Humans need hugs.

Touch is so important that infants that have all of their needs met but don’t  get hugs, affection, eye contact, are at risk of developing a condition called ‘failure to thrive’.

Dr Virginia Satir, a world renowned family therapist, said that humans need…

4 hugs per day for survival

8 hugs per day for maintenance

12 hugs per day for growth

How many hugs have your kids had today?

It’s easy to give our little kids hugs because they are frequently climbing all over us. As our kids get older, we need to remember to give them hugs too. I tell my big boys “you’re never too old or too big for a hug”.

Parents who have a number of children do the math. They say “I have 4 kids so that means I’ll be giving 48 hugs per day, that’s a lot of hugs”.

Those parents who decide to give their kids’ hugs find lots of ways to meet the quota (hint: group hugs), and they report that they feel closer to their children, and their children have better behaviour as a result.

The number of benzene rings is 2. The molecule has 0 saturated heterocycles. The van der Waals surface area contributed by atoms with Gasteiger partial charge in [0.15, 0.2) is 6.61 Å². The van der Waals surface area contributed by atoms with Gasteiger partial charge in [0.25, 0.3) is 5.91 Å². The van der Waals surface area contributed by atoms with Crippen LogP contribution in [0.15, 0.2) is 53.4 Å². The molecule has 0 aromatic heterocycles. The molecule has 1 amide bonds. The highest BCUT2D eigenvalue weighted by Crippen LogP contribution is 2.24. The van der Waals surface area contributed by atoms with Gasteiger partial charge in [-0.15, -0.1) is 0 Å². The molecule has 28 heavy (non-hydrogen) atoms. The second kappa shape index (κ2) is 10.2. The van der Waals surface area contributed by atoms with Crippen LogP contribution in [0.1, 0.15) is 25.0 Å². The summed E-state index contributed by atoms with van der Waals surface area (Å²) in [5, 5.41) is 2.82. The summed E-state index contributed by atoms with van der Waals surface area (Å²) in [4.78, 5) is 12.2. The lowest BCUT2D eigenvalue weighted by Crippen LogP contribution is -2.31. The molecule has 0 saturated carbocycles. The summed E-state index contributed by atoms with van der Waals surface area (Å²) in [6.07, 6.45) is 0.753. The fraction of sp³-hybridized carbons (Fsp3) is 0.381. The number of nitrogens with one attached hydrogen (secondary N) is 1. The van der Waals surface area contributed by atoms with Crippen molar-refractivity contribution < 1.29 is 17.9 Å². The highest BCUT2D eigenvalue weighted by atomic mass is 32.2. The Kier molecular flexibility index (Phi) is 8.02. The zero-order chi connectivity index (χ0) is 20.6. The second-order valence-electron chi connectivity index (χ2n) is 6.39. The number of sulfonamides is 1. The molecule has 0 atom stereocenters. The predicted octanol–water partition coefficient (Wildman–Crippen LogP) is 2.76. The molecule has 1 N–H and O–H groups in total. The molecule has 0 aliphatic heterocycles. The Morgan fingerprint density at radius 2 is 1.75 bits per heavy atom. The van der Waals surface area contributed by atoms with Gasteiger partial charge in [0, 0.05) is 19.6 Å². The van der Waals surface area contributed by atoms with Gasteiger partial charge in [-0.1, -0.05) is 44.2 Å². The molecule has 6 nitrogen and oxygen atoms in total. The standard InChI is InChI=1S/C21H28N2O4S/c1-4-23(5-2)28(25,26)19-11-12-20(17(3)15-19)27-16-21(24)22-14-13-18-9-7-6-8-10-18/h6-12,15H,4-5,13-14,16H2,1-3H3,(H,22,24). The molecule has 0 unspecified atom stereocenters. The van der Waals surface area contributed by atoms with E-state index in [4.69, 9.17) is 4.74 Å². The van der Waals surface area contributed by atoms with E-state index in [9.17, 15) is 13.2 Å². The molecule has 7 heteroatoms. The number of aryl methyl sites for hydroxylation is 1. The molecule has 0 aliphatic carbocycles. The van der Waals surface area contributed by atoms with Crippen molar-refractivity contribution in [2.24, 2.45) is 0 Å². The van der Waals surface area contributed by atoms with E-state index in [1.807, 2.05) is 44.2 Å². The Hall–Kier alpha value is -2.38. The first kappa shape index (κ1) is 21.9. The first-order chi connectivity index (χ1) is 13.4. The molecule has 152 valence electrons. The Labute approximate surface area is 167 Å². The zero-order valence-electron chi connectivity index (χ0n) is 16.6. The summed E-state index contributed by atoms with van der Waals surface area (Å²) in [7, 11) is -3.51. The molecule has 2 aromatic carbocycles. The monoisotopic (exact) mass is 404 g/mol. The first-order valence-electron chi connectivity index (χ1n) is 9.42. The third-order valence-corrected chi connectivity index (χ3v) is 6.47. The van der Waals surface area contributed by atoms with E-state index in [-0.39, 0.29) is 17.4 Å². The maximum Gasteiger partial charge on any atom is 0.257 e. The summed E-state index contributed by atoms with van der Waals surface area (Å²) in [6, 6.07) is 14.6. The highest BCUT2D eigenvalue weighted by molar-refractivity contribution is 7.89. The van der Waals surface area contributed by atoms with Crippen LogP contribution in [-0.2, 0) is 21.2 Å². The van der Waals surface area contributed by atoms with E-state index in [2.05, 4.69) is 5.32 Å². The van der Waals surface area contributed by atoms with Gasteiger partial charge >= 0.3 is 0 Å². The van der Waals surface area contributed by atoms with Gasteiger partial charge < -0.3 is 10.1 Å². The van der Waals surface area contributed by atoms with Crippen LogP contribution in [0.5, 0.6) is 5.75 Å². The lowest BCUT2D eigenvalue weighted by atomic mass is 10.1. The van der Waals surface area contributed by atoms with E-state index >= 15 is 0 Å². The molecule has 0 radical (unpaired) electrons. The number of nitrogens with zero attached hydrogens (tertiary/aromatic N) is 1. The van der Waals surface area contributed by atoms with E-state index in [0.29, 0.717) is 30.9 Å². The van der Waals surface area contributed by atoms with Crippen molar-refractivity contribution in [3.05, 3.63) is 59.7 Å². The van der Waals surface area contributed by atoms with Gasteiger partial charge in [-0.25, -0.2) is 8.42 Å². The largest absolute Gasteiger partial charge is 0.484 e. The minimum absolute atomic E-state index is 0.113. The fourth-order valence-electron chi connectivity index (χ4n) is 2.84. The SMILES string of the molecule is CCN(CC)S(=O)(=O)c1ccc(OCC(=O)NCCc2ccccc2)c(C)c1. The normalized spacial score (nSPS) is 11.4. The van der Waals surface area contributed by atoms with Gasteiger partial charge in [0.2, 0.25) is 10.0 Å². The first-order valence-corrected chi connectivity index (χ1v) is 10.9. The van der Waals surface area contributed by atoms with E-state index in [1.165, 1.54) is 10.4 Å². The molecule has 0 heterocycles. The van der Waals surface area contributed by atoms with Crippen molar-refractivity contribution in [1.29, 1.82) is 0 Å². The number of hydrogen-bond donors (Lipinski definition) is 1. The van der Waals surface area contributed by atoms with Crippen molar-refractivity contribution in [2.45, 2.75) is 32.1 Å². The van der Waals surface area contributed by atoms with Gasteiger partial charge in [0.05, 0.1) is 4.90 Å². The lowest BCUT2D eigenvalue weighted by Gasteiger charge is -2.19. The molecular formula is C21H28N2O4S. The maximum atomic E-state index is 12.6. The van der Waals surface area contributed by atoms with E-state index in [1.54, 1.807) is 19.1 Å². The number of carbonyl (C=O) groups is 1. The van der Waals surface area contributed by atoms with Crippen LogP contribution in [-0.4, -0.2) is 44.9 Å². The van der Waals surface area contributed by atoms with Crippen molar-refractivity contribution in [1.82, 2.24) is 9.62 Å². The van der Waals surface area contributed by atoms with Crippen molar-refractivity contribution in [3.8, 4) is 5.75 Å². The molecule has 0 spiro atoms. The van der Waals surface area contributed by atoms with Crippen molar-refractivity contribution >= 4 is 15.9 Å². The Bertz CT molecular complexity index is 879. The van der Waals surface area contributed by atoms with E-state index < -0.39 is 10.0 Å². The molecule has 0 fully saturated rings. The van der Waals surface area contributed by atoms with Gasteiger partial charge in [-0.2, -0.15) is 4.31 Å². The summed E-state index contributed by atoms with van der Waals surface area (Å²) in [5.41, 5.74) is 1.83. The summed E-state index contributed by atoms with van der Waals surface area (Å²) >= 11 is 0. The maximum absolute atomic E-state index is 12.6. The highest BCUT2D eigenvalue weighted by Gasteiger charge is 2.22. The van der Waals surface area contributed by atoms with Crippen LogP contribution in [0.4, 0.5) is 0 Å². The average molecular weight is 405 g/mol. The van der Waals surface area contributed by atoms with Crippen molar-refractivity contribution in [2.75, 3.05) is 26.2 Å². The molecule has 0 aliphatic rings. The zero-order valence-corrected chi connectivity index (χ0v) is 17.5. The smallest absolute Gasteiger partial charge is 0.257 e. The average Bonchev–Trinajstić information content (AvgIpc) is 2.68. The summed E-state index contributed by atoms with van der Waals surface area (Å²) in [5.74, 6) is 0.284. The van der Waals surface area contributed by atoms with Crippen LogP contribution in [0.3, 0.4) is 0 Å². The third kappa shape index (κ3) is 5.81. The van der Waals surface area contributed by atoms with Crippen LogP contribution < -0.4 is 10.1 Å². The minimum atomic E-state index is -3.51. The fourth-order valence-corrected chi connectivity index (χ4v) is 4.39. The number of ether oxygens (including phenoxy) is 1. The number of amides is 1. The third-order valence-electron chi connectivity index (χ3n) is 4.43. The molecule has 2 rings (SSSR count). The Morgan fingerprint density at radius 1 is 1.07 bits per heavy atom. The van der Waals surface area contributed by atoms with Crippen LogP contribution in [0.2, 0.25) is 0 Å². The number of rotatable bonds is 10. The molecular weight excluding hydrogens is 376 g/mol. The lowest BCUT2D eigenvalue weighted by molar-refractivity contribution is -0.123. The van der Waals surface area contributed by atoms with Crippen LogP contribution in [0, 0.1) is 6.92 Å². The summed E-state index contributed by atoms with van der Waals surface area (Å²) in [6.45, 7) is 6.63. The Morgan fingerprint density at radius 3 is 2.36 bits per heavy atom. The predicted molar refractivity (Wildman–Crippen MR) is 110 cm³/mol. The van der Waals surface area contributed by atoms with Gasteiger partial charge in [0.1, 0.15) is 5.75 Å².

When you have a strong relationship with your child, he or she is more inclined to listen to you and do as you ask.

And why do hugs create all this goodness? Hugs release oxytocin in the brain. Oxytocin is a ‘peace, love, and mung beans’ hormone that counteracts the nasty stress hormone called Cortisol.

Go on! Give your kids more hugs. The nice thing about a hug is that while you’re giving one, you’re getting one in return. It’s a win-win!

This article was written by NCNS’s very own Parenting Expert, Narelle Smith, and published in the April edition of the Gazette as well as on her blog – – check it out for more great articles on parenting, development, and more!

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